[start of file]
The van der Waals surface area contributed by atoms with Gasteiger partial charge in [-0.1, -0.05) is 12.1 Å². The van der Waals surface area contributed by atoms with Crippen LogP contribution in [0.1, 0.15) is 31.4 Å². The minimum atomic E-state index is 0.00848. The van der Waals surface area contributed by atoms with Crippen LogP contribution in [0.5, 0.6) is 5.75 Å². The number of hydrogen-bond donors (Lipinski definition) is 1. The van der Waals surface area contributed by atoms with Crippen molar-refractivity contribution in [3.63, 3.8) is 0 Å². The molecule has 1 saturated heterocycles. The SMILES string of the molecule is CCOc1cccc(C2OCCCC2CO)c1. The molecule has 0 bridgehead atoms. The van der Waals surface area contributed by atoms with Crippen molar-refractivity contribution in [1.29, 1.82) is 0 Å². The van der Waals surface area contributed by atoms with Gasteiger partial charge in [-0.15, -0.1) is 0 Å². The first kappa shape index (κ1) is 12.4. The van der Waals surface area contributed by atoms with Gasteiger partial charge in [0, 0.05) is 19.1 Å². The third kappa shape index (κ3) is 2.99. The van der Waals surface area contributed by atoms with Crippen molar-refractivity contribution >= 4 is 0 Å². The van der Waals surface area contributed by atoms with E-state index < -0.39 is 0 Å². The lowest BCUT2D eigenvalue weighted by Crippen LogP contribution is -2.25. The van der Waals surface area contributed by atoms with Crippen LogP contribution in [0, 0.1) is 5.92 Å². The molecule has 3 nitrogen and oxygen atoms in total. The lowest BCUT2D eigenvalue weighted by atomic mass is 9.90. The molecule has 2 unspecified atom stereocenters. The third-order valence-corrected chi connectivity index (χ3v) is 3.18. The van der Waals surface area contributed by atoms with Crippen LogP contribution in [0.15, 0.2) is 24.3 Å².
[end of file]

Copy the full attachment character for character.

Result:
The van der Waals surface area contributed by atoms with Gasteiger partial charge in [-0.1, -0.05) is 12.1 Å². The van der Waals surface area contributed by atoms with Crippen LogP contribution in [0.1, 0.15) is 31.4 Å². The minimum atomic E-state index is 0.00848. The van der Waals surface area contributed by atoms with Crippen LogP contribution in [0.5, 0.6) is 5.75 Å². The number of hydrogen-bond donors (Lipinski definition) is 1. The van der Waals surface area contributed by atoms with Crippen molar-refractivity contribution in [3.63, 3.8) is 0 Å². The molecule has 1 saturated heterocycles. The SMILES string of the molecule is CCOc1cccc(C2OCCCC2CO)c1. The molecule has 0 bridgehead atoms. The van der Waals surface area contributed by atoms with Crippen molar-refractivity contribution in [1.29, 1.82) is 0 Å². The van der Waals surface area contributed by atoms with Gasteiger partial charge in [-0.15, -0.1) is 0 Å². The first kappa shape index (κ1) is 12.4. The van der Waals surface area contributed by atoms with Gasteiger partial charge in [0, 0.05) is 19.1 Å². The third kappa shape index (κ3) is 2.99. The van der Waals surface area contributed by atoms with Crippen molar-refractivity contribution >= 4 is 0 Å². The van der Waals surface area contributed by atoms with E-state index < -0.39 is 0 Å². The lowest BCUT2D eigenvalue weighted by Crippen LogP contribution is -2.25. The van der Waals surface area contributed by atoms with Crippen LogP contribution in [0, 0.1) is 5.92 Å². The molecule has 3 nitrogen and oxygen atoms in total. The lowest BCUT2D eigenvalue weighted by atomic mass is 9.90. The molecule has 2 unspecified atom stereocenters. The third-order valence-corrected chi connectivity index (χ3v) is 3.18. The van der Waals surface area contributed by atoms with Crippen LogP contribution in [0.15, 0.2) is 24.3 Å².